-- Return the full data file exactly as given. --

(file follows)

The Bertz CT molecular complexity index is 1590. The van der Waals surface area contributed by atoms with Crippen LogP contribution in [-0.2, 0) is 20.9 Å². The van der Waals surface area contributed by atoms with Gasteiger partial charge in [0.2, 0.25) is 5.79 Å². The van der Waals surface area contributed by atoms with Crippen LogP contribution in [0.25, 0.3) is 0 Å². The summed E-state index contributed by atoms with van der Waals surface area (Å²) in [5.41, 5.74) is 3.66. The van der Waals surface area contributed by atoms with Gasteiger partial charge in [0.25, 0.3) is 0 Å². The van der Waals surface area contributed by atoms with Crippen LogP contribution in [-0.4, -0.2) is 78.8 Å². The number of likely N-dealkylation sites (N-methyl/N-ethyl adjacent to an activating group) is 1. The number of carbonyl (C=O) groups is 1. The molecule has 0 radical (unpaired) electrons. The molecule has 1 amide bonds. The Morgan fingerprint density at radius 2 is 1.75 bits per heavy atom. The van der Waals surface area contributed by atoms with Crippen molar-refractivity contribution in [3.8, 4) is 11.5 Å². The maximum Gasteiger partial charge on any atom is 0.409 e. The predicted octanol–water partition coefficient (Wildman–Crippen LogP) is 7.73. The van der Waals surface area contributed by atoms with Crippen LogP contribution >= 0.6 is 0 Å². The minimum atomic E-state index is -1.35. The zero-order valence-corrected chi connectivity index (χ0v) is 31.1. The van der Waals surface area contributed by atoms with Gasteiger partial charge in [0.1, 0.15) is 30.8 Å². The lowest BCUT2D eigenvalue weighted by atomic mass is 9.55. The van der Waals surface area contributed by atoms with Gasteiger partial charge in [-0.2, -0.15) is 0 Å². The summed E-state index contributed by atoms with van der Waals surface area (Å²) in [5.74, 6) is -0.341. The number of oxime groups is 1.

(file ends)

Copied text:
The Bertz CT molecular complexity index is 1590. The van der Waals surface area contributed by atoms with Crippen LogP contribution in [-0.2, 0) is 20.9 Å². The van der Waals surface area contributed by atoms with Gasteiger partial charge in [0.2, 0.25) is 5.79 Å². The van der Waals surface area contributed by atoms with Crippen LogP contribution in [0.25, 0.3) is 0 Å². The summed E-state index contributed by atoms with van der Waals surface area (Å²) in [5.41, 5.74) is 3.66. The van der Waals surface area contributed by atoms with Gasteiger partial charge in [0.25, 0.3) is 0 Å². The van der Waals surface area contributed by atoms with Crippen LogP contribution in [-0.4, -0.2) is 78.8 Å². The number of likely N-dealkylation sites (N-methyl/N-ethyl adjacent to an activating group) is 1. The number of carbonyl (C=O) groups is 1. The molecule has 0 radical (unpaired) electrons. The molecule has 1 amide bonds. The Morgan fingerprint density at radius 2 is 1.75 bits per heavy atom. The van der Waals surface area contributed by atoms with Crippen molar-refractivity contribution in [3.8, 4) is 11.5 Å². The maximum Gasteiger partial charge on any atom is 0.409 e. The predicted octanol–water partition coefficient (Wildman–Crippen LogP) is 7.73. The van der Waals surface area contributed by atoms with Crippen LogP contribution >= 0.6 is 0 Å². The minimum atomic E-state index is -1.35. The zero-order valence-corrected chi connectivity index (χ0v) is 31.1. The van der Waals surface area contributed by atoms with Gasteiger partial charge in [0.1, 0.15) is 30.8 Å². The lowest BCUT2D eigenvalue weighted by atomic mass is 9.55. The van der Waals surface area contributed by atoms with Gasteiger partial charge in [-0.2, -0.15) is 0 Å². The summed E-state index contributed by atoms with van der Waals surface area (Å²) in [5.74, 6) is -0.341. The number of oxime groups is 1.